AIRR is proud to be working with Haarlem Artspace. As plans progress this post hears from AIRR’s own, Olivia Punnett and the vision for revitalising Wirksworth’s historic, Haarlem Mill.
“Wirksworth has long been an Artistic town. It happened the way that most artist hubs happen. An old industrial centre that is a bit worse for wear or declining and is cheap to buy houses in. Creatives tend to see past the immediate signs of wear and tear (and also have to because their purses don’t allow for anything else!) and then lots of Artistic or creatively minded people populate a place. This then has an impact on local culture and starts to affect how a place looks. This is commonly termed ‘Gentrification’. An artistic, now desirable place with a thriving creative, independent business centre is born.
Spitalfields & Islington in London are prime example of this, though it has happened anywhere and everywhere since time began.
Wirksworth is no different and was first a Centre for Lead mining, then quarrying. It was very seriously run down in the early 70s when a bid was won for the Wirksworth Project to regenerate it – the work went on to win The Europa Nostra award. The Wirksworth Festival was one of the very first of its kind, starting with the Art and Architecture trail where people looked at the Architecture and Art & Crafts in people’s houses . It importantly also had a central gallery space for contemporary Arts and graduate Artists from the area. The Festival time of year in September is really important for the Town and brings everyone together to celebrate the community as well as the Art in it. (read our blog on this year’s festival here )
However this ‘Gentrification’ process has to be squeezed through this unique Northern Town. And for this reason, I think, there is a limit, or smaller capacity for gentrification. Its never going to be the same as in other places.
Art In the North already has a different character to it, as demonstrated in its cities. Northern people are known for their honest forthrightness. And therefore the sometimes trite, or overly wordy, and dare I say pretentiousness, that can sometimes accompany Modern Art, just cannot be tolerated in the same way. This makes for a refreshing robust and real take on it, which I find incredibly refreshing, and to the point. There’s no room for mediocre, you have to say it like it is and it has to be good. This attitude will not withstand anything patronising, which is significant in our present museum culture’s interpretation methods I think. But I digress, what I mean to say was summed up perfectly by the novelist Olive Shreiner, and in this amazing article about Wirksworth a long time ago.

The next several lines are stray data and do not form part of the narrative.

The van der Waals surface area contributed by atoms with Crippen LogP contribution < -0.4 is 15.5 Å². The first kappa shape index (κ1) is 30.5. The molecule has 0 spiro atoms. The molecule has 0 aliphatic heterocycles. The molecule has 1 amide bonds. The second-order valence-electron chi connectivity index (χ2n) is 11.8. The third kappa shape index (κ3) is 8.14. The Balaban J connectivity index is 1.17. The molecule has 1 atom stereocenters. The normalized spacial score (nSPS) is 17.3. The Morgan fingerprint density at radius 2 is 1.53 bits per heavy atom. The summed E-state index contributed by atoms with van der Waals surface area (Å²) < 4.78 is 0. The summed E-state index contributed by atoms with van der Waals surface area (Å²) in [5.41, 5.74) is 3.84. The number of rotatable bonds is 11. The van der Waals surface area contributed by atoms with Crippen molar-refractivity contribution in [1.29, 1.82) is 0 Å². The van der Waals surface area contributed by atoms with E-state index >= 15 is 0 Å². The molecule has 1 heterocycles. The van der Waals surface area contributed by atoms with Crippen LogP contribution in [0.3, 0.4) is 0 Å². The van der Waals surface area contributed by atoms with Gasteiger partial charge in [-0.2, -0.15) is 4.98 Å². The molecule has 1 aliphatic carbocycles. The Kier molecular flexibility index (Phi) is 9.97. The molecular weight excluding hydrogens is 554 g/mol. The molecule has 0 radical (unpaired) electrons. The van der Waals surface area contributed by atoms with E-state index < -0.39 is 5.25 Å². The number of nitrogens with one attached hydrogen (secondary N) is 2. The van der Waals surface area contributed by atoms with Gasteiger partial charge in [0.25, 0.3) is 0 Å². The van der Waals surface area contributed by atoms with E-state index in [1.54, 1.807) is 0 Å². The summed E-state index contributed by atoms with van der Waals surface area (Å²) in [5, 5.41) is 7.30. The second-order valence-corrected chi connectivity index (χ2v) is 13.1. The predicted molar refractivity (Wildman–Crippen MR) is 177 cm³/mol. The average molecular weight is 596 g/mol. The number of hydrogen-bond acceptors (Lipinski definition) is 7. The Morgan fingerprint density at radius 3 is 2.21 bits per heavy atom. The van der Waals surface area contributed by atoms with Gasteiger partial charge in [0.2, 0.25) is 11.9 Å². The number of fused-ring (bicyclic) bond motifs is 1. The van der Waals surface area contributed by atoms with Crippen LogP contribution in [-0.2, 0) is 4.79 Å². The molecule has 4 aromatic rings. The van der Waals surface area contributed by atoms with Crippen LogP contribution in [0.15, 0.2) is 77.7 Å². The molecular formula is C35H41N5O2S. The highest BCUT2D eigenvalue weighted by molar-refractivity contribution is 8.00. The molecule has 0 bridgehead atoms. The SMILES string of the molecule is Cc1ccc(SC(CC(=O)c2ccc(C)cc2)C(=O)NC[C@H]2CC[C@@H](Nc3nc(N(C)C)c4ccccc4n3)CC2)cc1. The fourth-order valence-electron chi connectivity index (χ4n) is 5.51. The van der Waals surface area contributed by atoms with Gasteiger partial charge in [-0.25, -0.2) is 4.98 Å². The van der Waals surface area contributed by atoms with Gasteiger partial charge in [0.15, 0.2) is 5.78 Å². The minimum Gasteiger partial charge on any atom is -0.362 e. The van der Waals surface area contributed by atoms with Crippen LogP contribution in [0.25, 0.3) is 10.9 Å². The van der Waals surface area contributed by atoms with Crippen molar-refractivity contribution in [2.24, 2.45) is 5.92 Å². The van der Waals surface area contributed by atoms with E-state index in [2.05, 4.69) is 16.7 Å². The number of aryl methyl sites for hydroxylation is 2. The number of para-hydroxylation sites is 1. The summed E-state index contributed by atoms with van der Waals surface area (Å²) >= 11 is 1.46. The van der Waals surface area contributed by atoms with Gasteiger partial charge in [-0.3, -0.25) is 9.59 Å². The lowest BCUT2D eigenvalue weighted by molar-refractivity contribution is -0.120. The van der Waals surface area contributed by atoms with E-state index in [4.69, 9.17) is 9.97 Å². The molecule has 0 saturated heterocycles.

“It is as though something tore the hill open and said “Here, you shall see not only smooth but the hard strong stuff that is inside too”’. Olive Schreiner on Wirksworth
This then is the setting for Haarlem Artspace. A new Creative hub set up in the first ever coal powered Mill, and the setting for Greorge Elliot’s ‘Mill on the Floss’, at the bottom end of Wirksworth (The area just outside the gentrification zone!).
It is being set up by Geoff Diego Litherland, Bev Shepherd and myself. Geoff and I are both Artists and lecturers, Bev is a financial advisor specialising in Social Enterprise businesses. I have been based in Artists studios in Sheffield including Yorkshire Artspace & S1 Artspace. Geoff at several Nottingham based Studios as well as Acme in London before that. We both moved to rural Wirksworth and quickly became aware of the expectation that we would now work alone, in a studio of our own, or in our own houses. This expectation remains despite the large amount of Artists all operating out of Wirksworth. The same is true of sole traders and creative business people, of which again there are a lot of in Wirksworth. There is the same assumption somehow; somewhere that these people will have a single office on their own. Sometimes this is lovely and what people want (examples of little offices and workshops below). But a lot of the time it benefits people to be housed in contemporary studios, where creatives can be inspired by each other and the programme of events & exhibits going on within it. As well as this connection happening, there is exchange & skill share. Jobs get shared around, and there is merit to being part of a creative community which is curated.
This all comes together at Haarlem Artspace, which was also used this week, before the creatives move in, for an AIRR Clothing photo shoot. The light there is gorgeous and because it’s in such an old rural setting it’s an Inspiring place to work.
Being part of an emerging Creative Community is a great feeling and a great place to work, and why should this be limited to urban / city areas?
There is a cliche or yet another misplaced assumption that if Art is rural, its going to be a bit parochial. Haarlem Artspace though is a contemporary space with creative businesses and Artists that are anything but.”
We look forward to hearing more about Haarlem Artspace’s 2017 launch and the exciting series of events and exhibitions they have planned.
To find out more about Haarlem and to keep up to date on their plans, take a look at their website and follow on Twitter and Facebook here…